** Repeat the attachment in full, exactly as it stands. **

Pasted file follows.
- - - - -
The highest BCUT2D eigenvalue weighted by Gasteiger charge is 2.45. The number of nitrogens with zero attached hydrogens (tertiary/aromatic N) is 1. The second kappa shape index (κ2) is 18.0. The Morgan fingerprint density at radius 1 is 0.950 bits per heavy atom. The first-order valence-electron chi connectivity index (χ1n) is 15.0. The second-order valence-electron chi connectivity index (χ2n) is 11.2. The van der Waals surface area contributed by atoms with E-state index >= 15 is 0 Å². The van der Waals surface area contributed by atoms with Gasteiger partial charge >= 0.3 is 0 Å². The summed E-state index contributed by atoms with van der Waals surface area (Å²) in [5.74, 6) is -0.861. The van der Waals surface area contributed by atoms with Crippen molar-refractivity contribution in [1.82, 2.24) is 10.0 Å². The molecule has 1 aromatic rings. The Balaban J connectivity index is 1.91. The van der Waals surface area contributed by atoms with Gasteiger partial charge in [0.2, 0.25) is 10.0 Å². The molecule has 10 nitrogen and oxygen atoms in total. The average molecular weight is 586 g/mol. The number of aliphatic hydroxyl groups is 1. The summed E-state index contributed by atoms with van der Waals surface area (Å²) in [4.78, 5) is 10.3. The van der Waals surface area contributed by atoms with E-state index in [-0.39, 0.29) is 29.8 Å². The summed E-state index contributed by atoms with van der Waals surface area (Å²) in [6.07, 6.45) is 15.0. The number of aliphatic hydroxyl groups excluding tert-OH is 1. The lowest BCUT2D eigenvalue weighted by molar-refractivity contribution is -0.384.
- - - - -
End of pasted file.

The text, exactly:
The highest BCUT2D eigenvalue weighted by Gasteiger charge is 2.45. The number of nitrogens with zero attached hydrogens (tertiary/aromatic N) is 1. The second kappa shape index (κ2) is 18.0. The Morgan fingerprint density at radius 1 is 0.950 bits per heavy atom. The first-order valence-electron chi connectivity index (χ1n) is 15.0. The second-order valence-electron chi connectivity index (χ2n) is 11.2. The van der Waals surface area contributed by atoms with E-state index >= 15 is 0 Å². The van der Waals surface area contributed by atoms with Gasteiger partial charge >= 0.3 is 0 Å². The summed E-state index contributed by atoms with van der Waals surface area (Å²) in [5.74, 6) is -0.861. The van der Waals surface area contributed by atoms with Crippen molar-refractivity contribution in [1.82, 2.24) is 10.0 Å². The molecule has 1 aromatic rings. The Balaban J connectivity index is 1.91. The van der Waals surface area contributed by atoms with Gasteiger partial charge in [0.2, 0.25) is 10.0 Å². The molecule has 10 nitrogen and oxygen atoms in total. The average molecular weight is 586 g/mol. The number of aliphatic hydroxyl groups is 1. The summed E-state index contributed by atoms with van der Waals surface area (Å²) in [4.78, 5) is 10.3. The van der Waals surface area contributed by atoms with E-state index in [-0.39, 0.29) is 29.8 Å². The summed E-state index contributed by atoms with van der Waals surface area (Å²) in [6.07, 6.45) is 15.0. The number of aliphatic hydroxyl groups excluding tert-OH is 1. The lowest BCUT2D eigenvalue weighted by molar-refractivity contribution is -0.384.